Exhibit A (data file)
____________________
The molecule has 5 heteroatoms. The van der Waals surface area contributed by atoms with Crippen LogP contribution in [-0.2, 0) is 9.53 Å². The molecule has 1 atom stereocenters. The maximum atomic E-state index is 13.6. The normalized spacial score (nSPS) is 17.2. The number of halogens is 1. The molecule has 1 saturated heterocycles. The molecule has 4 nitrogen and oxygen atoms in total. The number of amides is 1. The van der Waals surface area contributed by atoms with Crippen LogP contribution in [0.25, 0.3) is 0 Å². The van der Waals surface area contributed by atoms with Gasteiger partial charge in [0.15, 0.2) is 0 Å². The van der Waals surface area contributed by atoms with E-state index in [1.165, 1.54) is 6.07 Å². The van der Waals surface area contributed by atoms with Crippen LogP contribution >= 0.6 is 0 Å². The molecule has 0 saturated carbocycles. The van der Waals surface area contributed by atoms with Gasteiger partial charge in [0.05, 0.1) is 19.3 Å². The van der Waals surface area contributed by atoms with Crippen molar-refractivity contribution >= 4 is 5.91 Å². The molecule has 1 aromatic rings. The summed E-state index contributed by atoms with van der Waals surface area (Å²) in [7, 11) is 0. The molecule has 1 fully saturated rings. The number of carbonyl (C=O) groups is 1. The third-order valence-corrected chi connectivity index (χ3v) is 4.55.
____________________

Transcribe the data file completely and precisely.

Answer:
The molecule has 5 heteroatoms. The van der Waals surface area contributed by atoms with Crippen LogP contribution in [-0.2, 0) is 9.53 Å². The molecule has 1 atom stereocenters. The maximum atomic E-state index is 13.6. The normalized spacial score (nSPS) is 17.2. The number of halogens is 1. The molecule has 1 saturated heterocycles. The molecule has 4 nitrogen and oxygen atoms in total. The number of amides is 1. The van der Waals surface area contributed by atoms with Crippen LogP contribution in [0.25, 0.3) is 0 Å². The van der Waals surface area contributed by atoms with Gasteiger partial charge in [0.15, 0.2) is 0 Å². The van der Waals surface area contributed by atoms with E-state index in [1.165, 1.54) is 6.07 Å². The van der Waals surface area contributed by atoms with Crippen LogP contribution >= 0.6 is 0 Å². The molecule has 0 saturated carbocycles. The van der Waals surface area contributed by atoms with Gasteiger partial charge in [0.05, 0.1) is 19.3 Å². The van der Waals surface area contributed by atoms with Crippen molar-refractivity contribution >= 4 is 5.91 Å². The molecule has 1 aromatic rings. The summed E-state index contributed by atoms with van der Waals surface area (Å²) in [7, 11) is 0. The molecule has 1 fully saturated rings. The number of carbonyl (C=O) groups is 1. The third-order valence-corrected chi connectivity index (χ3v) is 4.55.